Will payment of compensation mean that Congress and President Gloria Arroyo (if she approves it) are validating the charge that Ferdinand E. Marcos or his administration in fact inflicted the injury alleged by each of the 10,000 or so claimants?
Are we about to adopt a state policy of compensating victims of torture inflicted by officials or their agents? Does this mean that victims under other regimes, including that of President Arroyo, should also be compensated?
Since the defendant in the Hawaii suit is the Marcos estate, why is Congress appropriating public funds for paying Marcos’ victims? Why not force the Marcoses to pay from their current assets?
The hoard recovered from Switzerland and turned over to the Philippine treasury is no longer Marcos money but public funds in the care of the government.
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CLAIMS BOARD: A Human Rights Claims Board is to be created under the bill to see to it, among other tasks, that the funds set aside for the victims are properly disbursed.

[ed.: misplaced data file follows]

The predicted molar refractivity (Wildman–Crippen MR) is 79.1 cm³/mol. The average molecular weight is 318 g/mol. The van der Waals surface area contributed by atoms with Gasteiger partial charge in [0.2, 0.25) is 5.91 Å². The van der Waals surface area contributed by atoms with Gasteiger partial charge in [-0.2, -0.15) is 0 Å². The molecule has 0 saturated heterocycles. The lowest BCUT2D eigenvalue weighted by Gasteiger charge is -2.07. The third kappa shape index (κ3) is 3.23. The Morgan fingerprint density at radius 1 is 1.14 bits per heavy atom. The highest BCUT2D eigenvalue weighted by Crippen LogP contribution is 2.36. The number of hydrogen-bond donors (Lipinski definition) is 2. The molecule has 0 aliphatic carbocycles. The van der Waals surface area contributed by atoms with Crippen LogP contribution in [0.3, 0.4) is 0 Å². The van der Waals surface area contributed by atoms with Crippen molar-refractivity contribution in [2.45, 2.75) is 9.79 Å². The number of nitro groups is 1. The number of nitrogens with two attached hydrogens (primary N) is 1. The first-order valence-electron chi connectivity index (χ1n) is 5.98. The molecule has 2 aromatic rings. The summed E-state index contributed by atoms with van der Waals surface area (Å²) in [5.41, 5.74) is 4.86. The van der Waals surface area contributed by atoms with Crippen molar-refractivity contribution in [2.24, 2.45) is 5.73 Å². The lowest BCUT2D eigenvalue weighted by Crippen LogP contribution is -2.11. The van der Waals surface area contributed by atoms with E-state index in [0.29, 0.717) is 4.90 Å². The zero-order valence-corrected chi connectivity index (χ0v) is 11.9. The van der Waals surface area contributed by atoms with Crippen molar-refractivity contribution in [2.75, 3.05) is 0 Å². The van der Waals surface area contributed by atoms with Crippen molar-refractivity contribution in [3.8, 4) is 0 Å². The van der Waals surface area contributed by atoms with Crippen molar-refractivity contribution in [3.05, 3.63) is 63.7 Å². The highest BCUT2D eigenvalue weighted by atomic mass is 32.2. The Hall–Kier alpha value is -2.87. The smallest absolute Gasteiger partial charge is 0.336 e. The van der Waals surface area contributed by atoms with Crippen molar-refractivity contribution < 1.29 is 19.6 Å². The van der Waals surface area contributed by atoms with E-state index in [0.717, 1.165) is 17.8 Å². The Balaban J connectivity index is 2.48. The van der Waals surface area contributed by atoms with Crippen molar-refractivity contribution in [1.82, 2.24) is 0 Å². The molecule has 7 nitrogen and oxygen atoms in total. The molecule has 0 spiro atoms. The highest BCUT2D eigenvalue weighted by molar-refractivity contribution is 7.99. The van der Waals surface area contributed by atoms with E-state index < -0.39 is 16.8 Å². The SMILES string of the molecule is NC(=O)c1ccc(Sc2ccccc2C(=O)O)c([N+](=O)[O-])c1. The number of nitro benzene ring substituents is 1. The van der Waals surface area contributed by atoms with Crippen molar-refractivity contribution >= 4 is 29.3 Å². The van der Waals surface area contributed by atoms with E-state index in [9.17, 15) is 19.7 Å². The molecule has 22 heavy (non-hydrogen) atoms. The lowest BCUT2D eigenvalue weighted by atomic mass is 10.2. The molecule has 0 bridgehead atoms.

The quasi-judicial body would consist of two representatives from the public sector to be appointed by the President and three representatives from non-government organizations that were attending to the needs of the victims during the martial law period.
Will this body merely take off where the Hawaii court had left off? Will it recognize and adopt the decision of that court and, in effect, act as its agent? If not, will it hear all over again the claims of the alleged Marcos torture victims?
Would it be proper for the claims board to dispense with examining the cases independently from the earlier action of the Hawaii court?
Now if there is a claims board for Marcos victims, why not similar bodies in the future to attend to other victims or persons similarly situated? Why the unique attention to Marcos victims?
If President Gloria Arroyo approves the final version of the bill, will she be estopped from disapproving any bill that may be passed later for paying individuals claiming to be victims of torture under her administration?